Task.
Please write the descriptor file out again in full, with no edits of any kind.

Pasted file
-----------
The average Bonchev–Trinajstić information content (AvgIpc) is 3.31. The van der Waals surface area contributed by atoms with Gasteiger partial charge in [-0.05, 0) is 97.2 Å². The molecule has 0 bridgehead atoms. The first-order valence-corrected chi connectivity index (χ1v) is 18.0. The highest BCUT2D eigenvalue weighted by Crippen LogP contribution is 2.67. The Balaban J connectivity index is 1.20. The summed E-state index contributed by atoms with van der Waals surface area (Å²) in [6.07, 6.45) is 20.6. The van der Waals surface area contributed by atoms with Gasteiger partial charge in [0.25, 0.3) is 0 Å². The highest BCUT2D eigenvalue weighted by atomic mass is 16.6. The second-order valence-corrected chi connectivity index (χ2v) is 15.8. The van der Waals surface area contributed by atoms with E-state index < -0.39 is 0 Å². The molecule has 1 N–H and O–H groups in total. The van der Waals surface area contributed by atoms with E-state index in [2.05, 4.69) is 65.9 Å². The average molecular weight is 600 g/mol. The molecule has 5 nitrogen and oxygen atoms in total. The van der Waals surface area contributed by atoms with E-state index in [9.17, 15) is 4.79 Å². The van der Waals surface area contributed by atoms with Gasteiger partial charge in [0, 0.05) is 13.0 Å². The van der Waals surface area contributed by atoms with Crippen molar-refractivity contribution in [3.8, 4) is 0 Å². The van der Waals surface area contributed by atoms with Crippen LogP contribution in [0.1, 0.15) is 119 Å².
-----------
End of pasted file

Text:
The average Bonchev–Trinajstić information content (AvgIpc) is 3.31. The van der Waals surface area contributed by atoms with Gasteiger partial charge in [-0.05, 0) is 97.2 Å². The molecule has 0 bridgehead atoms. The first-order valence-corrected chi connectivity index (χ1v) is 18.0. The highest BCUT2D eigenvalue weighted by Crippen LogP contribution is 2.67. The Balaban J connectivity index is 1.20. The summed E-state index contributed by atoms with van der Waals surface area (Å²) in [6.07, 6.45) is 20.6. The van der Waals surface area contributed by atoms with Gasteiger partial charge in [0.25, 0.3) is 0 Å². The highest BCUT2D eigenvalue weighted by atomic mass is 16.6. The second-order valence-corrected chi connectivity index (χ2v) is 15.8. The van der Waals surface area contributed by atoms with E-state index < -0.39 is 0 Å². The molecule has 1 N–H and O–H groups in total. The van der Waals surface area contributed by atoms with E-state index in [2.05, 4.69) is 65.9 Å². The average molecular weight is 600 g/mol. The molecule has 5 nitrogen and oxygen atoms in total. The van der Waals surface area contributed by atoms with E-state index in [9.17, 15) is 4.79 Å². The van der Waals surface area contributed by atoms with Gasteiger partial charge in [0, 0.05) is 13.0 Å². The van der Waals surface area contributed by atoms with Crippen molar-refractivity contribution in [3.8, 4) is 0 Å². The van der Waals surface area contributed by atoms with Crippen LogP contribution in [0.1, 0.15) is 119 Å².